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Review of Home, I’m Darling at Richmond Theatre

Over at The Duke of York’s Theatre Sheridan Smith is bringing Shirley Valentine’s escape from domestic drudgery to life for a whole new generation whilst at Richmond in South West London Jessica Ransom does the exact opposite and revels in all things domestic. As these two contrasting takes on women’s lives indicate there is no one ‘answer’ to the ‘woman’ question. In fact, as both plays demonstrate there are more questions than answers. For the question of what it means to be a woman is bedevilled by complexities, contradictions and conundrums. Laura Wade’s engaging and hugely enjoyable kitchen sink comedy explores these issues with aplomb. Her sharp and witty mind is there in the title. Home, I’m Darling is at one level a neat pun on Darling, I’m Home that quintessential 1950s catch phrase of the gender segregation of the post war years. But as we discover it also means that at Home the housewife (Judy) is the ‘Darling’. She is the queen of this stage it is her space that she controls. Never more so than when she descends regally downstairs to a dinner party caparisoned in a fur stole. And at yet another level the ‘Home’ itself is the darling. It is the house and home that these people revere and worship. Following these three threads, Laura Wade has written a fascinating play that asks all the right questions. That there are no easy answers is as it should be.

Home, I'm Darling. Neil McDermott, Jessica Ransom, Cassie Bradely & Matthew Douglas.
Home, I’m Darling. Neil McDermott, Jessica Ransom, Cassie Bradely & Matthew Douglas.

Home, I’m Darling is part Back to the Future and part Ayckbourn suburban comedy. Judy and Johnny turn their home in Welwyn Garden City into a 1950s time capsule. Judy has gaslighted herself, as it were, into being a perfect example of a Stepford Wife. But the disturbing point about Home, I’m Darling is that she vehemently believes that this is freedom and that she is a feminist. Is it? And is she? Has she brainwashed herself? Is she a victim of Stockholm syndrome? Or is she a brave individual daring to swim against the tide of conventional opinion? For me what’s compelling about Jessica Ransom’s portrayal of Judy is her total immersion in the role of domestic goddess. She is all in no half measures. She will go to great lengths to keep this particular show on the road. A great deal of the fascination of Home, I’m Darling is waiting to see where their cracks are. At what point does Judy’s fantasy, delusion start to break down?

The first to crack is Johnny her husband (Neil McDermott). He starts to have doubts about the whole thing as the pressures of bringing home the bacon pile up. McDermott brilliantly morphs from a willing co-believer into a perplexed and puzzled doubter. He starts to wonder… has he been gaslighted? Is this a joint venture or is he being taken for a mug? And here the play enters what for me is the heart of the matter. Can any relationship be truly free of power dynamics? Can any couple truly escape from the magnetic forcefield of power with a capital P? This is what unites Shirley Valentine and Home, I’m Darling: can we get outside power into a world of equality and freedom? Probably not. But Home, I’m Darling provides a fascinating case study of one woman’s attempt to create her own zone of freedom. She emerges a sadder but wiser woman and we get a ringside seat at a noble but ultimately doomed attempt to hold back the tide. A marvellously engaging and enjoyable evening which I thoroughly recommend.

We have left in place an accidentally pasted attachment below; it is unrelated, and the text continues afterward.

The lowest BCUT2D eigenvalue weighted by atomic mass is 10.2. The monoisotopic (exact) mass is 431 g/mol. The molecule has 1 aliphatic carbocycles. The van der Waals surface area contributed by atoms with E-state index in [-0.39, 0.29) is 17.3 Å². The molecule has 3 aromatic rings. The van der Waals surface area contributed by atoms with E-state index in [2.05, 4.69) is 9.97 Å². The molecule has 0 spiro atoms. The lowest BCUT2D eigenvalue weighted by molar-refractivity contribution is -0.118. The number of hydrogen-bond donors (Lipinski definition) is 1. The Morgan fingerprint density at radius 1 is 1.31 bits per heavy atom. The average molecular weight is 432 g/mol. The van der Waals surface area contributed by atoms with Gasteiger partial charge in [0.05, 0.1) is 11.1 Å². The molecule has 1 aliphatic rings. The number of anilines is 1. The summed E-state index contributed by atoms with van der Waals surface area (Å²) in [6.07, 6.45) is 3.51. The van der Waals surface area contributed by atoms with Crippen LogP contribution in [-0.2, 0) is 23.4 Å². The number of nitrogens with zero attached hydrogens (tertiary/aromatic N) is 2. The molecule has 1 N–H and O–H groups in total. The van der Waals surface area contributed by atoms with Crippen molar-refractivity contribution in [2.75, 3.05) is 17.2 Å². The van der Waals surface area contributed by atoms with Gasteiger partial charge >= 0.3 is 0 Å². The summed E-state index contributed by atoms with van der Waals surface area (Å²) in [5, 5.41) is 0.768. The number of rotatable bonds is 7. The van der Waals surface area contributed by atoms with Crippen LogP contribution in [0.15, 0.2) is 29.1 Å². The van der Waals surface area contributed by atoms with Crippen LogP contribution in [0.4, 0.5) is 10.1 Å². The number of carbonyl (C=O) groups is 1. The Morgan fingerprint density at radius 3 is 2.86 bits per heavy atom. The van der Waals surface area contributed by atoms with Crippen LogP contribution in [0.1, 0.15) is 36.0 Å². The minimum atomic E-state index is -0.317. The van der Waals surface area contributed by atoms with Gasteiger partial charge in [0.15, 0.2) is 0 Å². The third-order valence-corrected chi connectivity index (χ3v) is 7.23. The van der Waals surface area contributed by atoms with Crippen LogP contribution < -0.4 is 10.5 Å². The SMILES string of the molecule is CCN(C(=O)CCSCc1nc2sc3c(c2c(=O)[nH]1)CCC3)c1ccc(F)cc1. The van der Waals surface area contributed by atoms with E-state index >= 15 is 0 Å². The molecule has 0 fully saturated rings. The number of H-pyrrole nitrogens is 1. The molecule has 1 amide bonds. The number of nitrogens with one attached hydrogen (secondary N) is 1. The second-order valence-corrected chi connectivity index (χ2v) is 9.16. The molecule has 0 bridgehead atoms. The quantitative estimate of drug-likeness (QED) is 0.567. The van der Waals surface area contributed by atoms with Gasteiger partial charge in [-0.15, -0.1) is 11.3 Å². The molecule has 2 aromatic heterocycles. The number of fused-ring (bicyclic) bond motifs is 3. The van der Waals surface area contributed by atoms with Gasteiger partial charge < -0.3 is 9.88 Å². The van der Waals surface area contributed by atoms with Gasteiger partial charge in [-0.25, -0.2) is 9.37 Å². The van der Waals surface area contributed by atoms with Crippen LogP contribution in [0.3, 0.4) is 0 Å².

4 stars

Review by John O’Brien

BAFTA-winner Jessica Ransom (Doc Martin, Armstrong and Miller, Horrible Histories), Diane Keen (Doctors, Rings on Their Fingers, The Cuckoo Waltz) and Neil McDermott (EastEnders, The Royal) lead the cast in this thought-provoking new comedy by Laura Wade (Posh/The Riot Club) about one woman’s quest to be the perfect 1950s housewife.

Home, I’m Darling premiered at Theatr Clwyd in 2018 and played acclaimed seasons at the National Theatre and in the West End, winning the 2019 Olivier Award for Best New Comedy.

Richmond Theatre
Tue 4 Apr – Sat 8 Apr 2023

Theatre Royal Brighton
Tue 11 Apr – Sat 15 Apr 2023

The Alexandra, Birmingham
Tue 25 Apr – Sat 29 Apr 2023

Author

  • John OBrien

    JOHN O’BRIEN born in London in 1960 is a born and bred Londoner. His mother was an illiterate Irish traveller. His early years were spent in Ladbroke Grove. He was born at number 40 Lancaster Road. In 1967 the family was rehoused in Hackney. He attended Brooke House School for Boys in Clapton, - as did Lord Sugar. He became head boy and was the first person in his family to make it to university, gaining a place at Goldsmiths College in 1978. He took a degree in Sociology and a PGCE . From 1982 until 1993 he taught at schools in Hackney and Richmond. In 1984-85 he attended Bristol University where he gained a Diploma in Social Administration. From 1985 until 1989 he studied part-time in the evenings for a degree in English Literature at Birkbeck College. He stayed on at Birkbeck from 1990-1992 to study for an MA in Modern English Literature. He left teaching in 1993 and has worked as a tutor, researcher, writer and tour guide. He leads bespoke guided tours on London’s history, art , architecture and culture. He has attended numerous courses at Oxford University - Exeter College, Rewley House & Kellogg College. In London, he attends courses at Gresham College, The National Gallery, The British Museum, The Paul Mellon Centre for Studies in British Art, The British Academy and The Royal Society. Read the latest London theatre reviews by all reviewers.

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